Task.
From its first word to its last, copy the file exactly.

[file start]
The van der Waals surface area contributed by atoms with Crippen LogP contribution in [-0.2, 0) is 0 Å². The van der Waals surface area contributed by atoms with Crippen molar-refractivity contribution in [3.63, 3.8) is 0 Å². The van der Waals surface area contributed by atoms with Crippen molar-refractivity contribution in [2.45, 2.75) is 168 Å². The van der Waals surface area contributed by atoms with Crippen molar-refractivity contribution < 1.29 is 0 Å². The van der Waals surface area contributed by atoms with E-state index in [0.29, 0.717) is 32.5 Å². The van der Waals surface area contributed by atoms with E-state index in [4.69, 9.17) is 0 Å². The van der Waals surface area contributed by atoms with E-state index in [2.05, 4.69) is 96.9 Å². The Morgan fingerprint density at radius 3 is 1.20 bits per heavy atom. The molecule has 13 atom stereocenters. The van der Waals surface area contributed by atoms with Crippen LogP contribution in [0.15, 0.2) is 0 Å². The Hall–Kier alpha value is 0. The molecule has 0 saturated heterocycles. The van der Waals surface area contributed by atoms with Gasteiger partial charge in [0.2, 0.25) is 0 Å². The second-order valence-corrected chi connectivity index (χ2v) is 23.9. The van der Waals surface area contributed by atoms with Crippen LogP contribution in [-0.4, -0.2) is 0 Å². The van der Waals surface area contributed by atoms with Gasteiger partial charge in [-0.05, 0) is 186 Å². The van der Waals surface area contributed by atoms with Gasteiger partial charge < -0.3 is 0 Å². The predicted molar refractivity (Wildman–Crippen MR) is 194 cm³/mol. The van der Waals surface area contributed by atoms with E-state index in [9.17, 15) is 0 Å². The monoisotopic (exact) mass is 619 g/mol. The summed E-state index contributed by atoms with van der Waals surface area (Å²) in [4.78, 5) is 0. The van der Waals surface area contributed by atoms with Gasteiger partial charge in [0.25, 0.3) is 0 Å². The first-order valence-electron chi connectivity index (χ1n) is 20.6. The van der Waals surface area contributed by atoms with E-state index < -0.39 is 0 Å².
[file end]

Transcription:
The van der Waals surface area contributed by atoms with Crippen LogP contribution in [-0.2, 0) is 0 Å². The van der Waals surface area contributed by atoms with Crippen molar-refractivity contribution in [3.63, 3.8) is 0 Å². The van der Waals surface area contributed by atoms with Crippen molar-refractivity contribution in [2.45, 2.75) is 168 Å². The van der Waals surface area contributed by atoms with Crippen molar-refractivity contribution < 1.29 is 0 Å². The van der Waals surface area contributed by atoms with E-state index in [0.29, 0.717) is 32.5 Å². The van der Waals surface area contributed by atoms with E-state index in [4.69, 9.17) is 0 Å². The van der Waals surface area contributed by atoms with E-state index in [2.05, 4.69) is 96.9 Å². The Morgan fingerprint density at radius 3 is 1.20 bits per heavy atom. The molecule has 13 atom stereocenters. The van der Waals surface area contributed by atoms with Crippen LogP contribution in [0.15, 0.2) is 0 Å². The Hall–Kier alpha value is 0. The molecule has 0 saturated heterocycles. The van der Waals surface area contributed by atoms with Gasteiger partial charge in [0.2, 0.25) is 0 Å². The second-order valence-corrected chi connectivity index (χ2v) is 23.9. The van der Waals surface area contributed by atoms with Crippen LogP contribution in [-0.4, -0.2) is 0 Å². The van der Waals surface area contributed by atoms with Gasteiger partial charge in [-0.05, 0) is 186 Å². The van der Waals surface area contributed by atoms with Gasteiger partial charge < -0.3 is 0 Å². The predicted molar refractivity (Wildman–Crippen MR) is 194 cm³/mol. The van der Waals surface area contributed by atoms with E-state index in [9.17, 15) is 0 Å². The monoisotopic (exact) mass is 619 g/mol. The summed E-state index contributed by atoms with van der Waals surface area (Å²) in [4.78, 5) is 0. The van der Waals surface area contributed by atoms with Gasteiger partial charge in [0.25, 0.3) is 0 Å². The first-order valence-electron chi connectivity index (χ1n) is 20.6. The van der Waals surface area contributed by atoms with E-state index < -0.39 is 0 Å².